There was always going to be a period of adaptation. Ricardo Pepi is 19 years old. He was 18 when his $20 million transfer to FC Augsburg was confirmed. Prior to his breakout 2021 season with FC Dallas, he’d played just 528 minutes in Major League Soccer.
To expect the United States men’s national team forward to saunter into the Bundesliga and carry on performing as he had in North America, where he directly contributed to a goal every 140 minutes last season, was unreasonable — although such a transfer fee virtually guaranteed those expectations. However, four months into Pepi’s European career and with just one game remaining in the 2021-22 campaign, against SpVgg Greuther Furth (Saturday at 9:25 a.m. ET, stream live on ESPN+), did anyone envision him still being goalless after 11 appearances and 475 minutes played?
“Being on a run of 23 games without scoring [with Augsburg, the USMNT and Dallas], it’s clear that at some point the barren spell becomes a confidence issue,” scout and former AS Monaco sporting director Tor-Kristian Karlsen told ESPN. “The weight on his shoulders of the transfer fee might also be playing its part.”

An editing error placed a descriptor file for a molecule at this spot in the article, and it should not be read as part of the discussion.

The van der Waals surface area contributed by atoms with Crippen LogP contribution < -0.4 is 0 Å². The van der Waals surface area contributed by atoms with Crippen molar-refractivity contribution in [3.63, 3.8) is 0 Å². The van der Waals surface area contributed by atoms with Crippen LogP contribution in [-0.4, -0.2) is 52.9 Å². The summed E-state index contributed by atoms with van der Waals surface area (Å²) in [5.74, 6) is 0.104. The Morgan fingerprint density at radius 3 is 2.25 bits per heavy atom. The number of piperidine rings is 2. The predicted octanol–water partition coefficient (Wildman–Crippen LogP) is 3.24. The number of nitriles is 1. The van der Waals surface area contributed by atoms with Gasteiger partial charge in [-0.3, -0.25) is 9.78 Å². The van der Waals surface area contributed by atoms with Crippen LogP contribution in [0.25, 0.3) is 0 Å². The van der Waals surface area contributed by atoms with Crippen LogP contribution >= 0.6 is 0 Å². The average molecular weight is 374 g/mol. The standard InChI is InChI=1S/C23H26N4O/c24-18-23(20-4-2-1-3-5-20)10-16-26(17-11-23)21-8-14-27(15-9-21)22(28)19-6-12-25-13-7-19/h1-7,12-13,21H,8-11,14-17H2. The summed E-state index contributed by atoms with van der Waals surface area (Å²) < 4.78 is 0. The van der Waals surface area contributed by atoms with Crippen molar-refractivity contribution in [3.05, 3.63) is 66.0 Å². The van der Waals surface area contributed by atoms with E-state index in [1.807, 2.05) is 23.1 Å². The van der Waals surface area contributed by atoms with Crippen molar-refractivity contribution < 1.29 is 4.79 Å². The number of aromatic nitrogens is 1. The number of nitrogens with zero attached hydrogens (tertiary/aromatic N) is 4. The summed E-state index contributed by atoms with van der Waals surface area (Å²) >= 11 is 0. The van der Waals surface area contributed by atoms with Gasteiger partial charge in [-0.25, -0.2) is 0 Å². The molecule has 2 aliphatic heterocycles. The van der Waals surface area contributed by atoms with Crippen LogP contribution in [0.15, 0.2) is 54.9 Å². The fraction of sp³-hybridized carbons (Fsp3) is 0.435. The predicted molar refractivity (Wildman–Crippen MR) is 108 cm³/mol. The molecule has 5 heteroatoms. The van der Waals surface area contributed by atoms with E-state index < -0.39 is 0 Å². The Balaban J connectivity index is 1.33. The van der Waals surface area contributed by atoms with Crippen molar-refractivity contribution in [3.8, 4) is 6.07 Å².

ESPN’s lead Bundesliga commentator, Derek Rae, also noted Pepi’s lack of confidence, saying he has cut a lonely figure on the pitch. “That stands in contrast to the confident, mature-beyond-his-years impression Pepi left on everyone upon his arrival in the Fuggerstadt,” he added.
As Rae suggested, Pepi’s start to life in Germany was a positive one. He was “confident” and “lively,” according to Karlsen, in his Jan. 16 debut against TSG Hoffenheim, despite the 3-1 defeat. However, that 30-minute substitute appearance “possibly goes down as his high point on the pitch so far,” Rae said.
So what’s gone wrong for Pepi in his first half-season in Germany? And what, if anything, has gone right?
Where there is room for improvement